Liguanea Club celebrates 100 years
Patrina Pink, Gleaner Writer
FOR THE greater part of the mid-20th century, the Liguanea Club was the dominant organisation in the New Kingston area. The club owned more than 100 acres of land which stretched from Trafalgar Road to Dominica Drive. Much of the history of St Andrew is inextricably linked to that of the 100-year-old club.
"We were here back in the day when people used to say they were going to country when they visited New Kingston," Horace Abrahams, club vice-president, noted with pride. Established on November 22, 1910, on what used to be a local hotel, the club offered up premium sporting services, rooms and relaxation to members of Kingston's elite business and social scene. Currently, it boasts 38 guest rooms, eight tennis courts, meeting rooms, bars and other facilities. The club has also hosted most of the international squash tournaments that have been held on the island in recent years.
Its executive is quick to dismiss the view that their organisation, which is a private-members club, only caters to the elite.
"We have a tennis programme and kids come from all walks of life to play. It definitely isn't just for those from the upper echelons," said Abrahams.
The Liguanea Club hosted a brunch recently and received dozens of girls from the St Andrew Parish Church Girls' Home, after a special service at the church's Half-Way Tree building. The service marked its 100th anniversary and Club President Desmond Hayle, who is also an architect, pledged its support for the refurbishing of the girls' home.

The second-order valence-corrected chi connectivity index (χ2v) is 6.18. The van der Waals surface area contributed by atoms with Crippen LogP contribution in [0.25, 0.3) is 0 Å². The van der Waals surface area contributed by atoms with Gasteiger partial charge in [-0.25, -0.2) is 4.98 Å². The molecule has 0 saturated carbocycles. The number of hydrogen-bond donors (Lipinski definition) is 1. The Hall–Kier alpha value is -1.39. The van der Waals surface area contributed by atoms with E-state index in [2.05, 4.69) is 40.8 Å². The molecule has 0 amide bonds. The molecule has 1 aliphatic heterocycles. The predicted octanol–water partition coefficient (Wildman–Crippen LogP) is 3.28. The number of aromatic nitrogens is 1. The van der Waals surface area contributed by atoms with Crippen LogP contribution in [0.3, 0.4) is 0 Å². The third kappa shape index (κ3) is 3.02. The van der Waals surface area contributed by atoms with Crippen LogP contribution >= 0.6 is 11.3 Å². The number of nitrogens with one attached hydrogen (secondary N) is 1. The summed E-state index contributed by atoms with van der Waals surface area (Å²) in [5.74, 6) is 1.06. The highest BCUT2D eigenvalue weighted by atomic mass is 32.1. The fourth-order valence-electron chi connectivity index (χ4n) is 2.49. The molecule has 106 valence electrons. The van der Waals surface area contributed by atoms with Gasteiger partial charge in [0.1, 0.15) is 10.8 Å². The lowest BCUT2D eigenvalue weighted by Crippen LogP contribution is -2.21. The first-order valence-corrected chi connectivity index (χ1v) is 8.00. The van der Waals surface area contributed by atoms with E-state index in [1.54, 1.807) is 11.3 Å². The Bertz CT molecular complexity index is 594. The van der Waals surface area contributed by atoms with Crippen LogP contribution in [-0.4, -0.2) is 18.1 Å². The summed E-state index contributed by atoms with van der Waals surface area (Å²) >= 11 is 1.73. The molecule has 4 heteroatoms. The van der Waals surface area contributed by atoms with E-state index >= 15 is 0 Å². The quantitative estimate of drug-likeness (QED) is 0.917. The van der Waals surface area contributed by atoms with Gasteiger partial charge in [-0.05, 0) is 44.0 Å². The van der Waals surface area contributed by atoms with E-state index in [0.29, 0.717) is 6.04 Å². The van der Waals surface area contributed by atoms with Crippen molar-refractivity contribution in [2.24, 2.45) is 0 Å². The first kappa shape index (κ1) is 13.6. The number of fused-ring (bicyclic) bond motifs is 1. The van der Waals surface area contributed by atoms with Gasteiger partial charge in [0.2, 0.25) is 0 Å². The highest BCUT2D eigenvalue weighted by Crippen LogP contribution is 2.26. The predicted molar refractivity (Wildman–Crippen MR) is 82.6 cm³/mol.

Owning just a little over 16.5 acres of land, the club has come a long way since the days of virtually owning all of New Kingston. It has leased land to the state-owned Urban Development Company (UDC). Hayle says that the UDC in turn rents to businesses like the popular children's gaming centre, Putt and Play, and the LIME Golf Academy. This, Hayle said, has contributed to diversifying the New Kingston landscape, a challenge which proved particularly difficult during the late 1980s and early 1990s.
"We gifted the land that is now the grounds of Emancipation Park to the Government for green space, not business enterprises," said Abrahams. The ground which hosts Emancipation Park was club property as late as 1970.
However, in later years, plans were afoot to use the land to build office buildings. These plans were later scrapped, but not before the club and other members of the society challenged the Government.
The Liguanea Club's executive is insistent that the organisation will continue to contribute to national development. With roughly 900 members, Hayle said the club places the development of sporting and relaxation in Jamaica very high on its agenda.